Barnes became the target of Kiwi wrath, which spilled over into abusive bile on social media, and even included death threats. Barnes reflects that it was one of the hazards of being on a refereeing fast-track.

“In the build-up to the World Cup I had refereed only three Tests, and I was very much the young guy trying to get experience. So, it was a bit of a surprise to be given a quarter-final – and not just any quarter-final, given it was the hosts against the favourites.

“You’re disappointed, because you never want to be mentioned afterwards, but I was, and it probably just drove me to get better. As I said about those early games at the beginning, you learn from your mistakes, and after that game I bloody learnt a lot.”

Barnes says he did not concern himself with the death threats despite becoming the third most hated man in New Zealand, and nor did he duck-out of being sent there on refereeing assignments – including as part of the 2011 World Cup panel.

“My only concern was that there was a urinal of my head put in a bar in Queenstown – but I went back a couple of years ago and now there sits Donald J Trump.

“It’s one of the countries that now hosts me as well as any, I’ve got a couple of cracking Kiwi mates in former refs Glen Jackson and Bryce Lawrence – and the Kiwis are great hosts, who like to talk rugby, and show off their country.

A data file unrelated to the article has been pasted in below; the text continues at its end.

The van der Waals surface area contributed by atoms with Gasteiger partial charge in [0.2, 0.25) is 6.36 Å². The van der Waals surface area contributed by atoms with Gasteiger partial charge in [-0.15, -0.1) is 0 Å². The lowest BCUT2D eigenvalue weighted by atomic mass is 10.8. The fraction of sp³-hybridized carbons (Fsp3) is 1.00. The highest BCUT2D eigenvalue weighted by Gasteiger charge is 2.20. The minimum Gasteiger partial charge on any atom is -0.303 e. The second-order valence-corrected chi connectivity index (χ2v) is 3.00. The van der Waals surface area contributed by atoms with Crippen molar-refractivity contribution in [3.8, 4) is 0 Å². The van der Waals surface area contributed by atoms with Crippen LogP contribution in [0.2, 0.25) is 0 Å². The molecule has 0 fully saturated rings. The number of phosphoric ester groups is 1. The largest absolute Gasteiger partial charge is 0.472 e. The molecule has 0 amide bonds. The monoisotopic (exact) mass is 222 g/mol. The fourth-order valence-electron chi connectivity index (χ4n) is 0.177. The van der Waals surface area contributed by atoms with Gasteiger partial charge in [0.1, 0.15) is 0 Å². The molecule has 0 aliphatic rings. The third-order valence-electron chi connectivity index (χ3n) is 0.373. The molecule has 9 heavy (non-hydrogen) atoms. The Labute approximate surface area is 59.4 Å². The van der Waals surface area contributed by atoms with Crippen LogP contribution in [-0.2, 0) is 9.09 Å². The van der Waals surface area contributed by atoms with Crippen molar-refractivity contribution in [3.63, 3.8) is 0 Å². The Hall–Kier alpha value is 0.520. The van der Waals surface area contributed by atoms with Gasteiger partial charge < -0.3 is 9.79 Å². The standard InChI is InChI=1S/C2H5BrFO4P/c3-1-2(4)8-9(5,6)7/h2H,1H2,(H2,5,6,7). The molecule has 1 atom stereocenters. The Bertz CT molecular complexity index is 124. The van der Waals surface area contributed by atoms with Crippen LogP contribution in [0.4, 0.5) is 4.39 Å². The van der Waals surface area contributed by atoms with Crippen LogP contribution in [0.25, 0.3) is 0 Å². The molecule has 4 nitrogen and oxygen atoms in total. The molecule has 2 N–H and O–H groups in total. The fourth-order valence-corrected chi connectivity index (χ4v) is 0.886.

“Of course, I copped a lot of flak at the 2011 World Cup, but it’s all rugby banter – you know, ‘Barnsey, do you know what a forward pass is yet?’. I didn’t do a quarter or a semi, but I did referee Wales v South Africa in the pool stages, and Scotland v Argentina, so I did all right. It was also a New Zealand v France final, so that would have been a brave appointment!”

Ask him if his exclusion from the 2011 knock-out stage was payback for 2007, given that he was in All Black coach Graham Henry’s backyard, and his captain Richie McCaw had been critical of the inexperienced Barnes being given the 2007 quarter, and he shrugs it off. “Who knows? You can only do the games you are selected for.”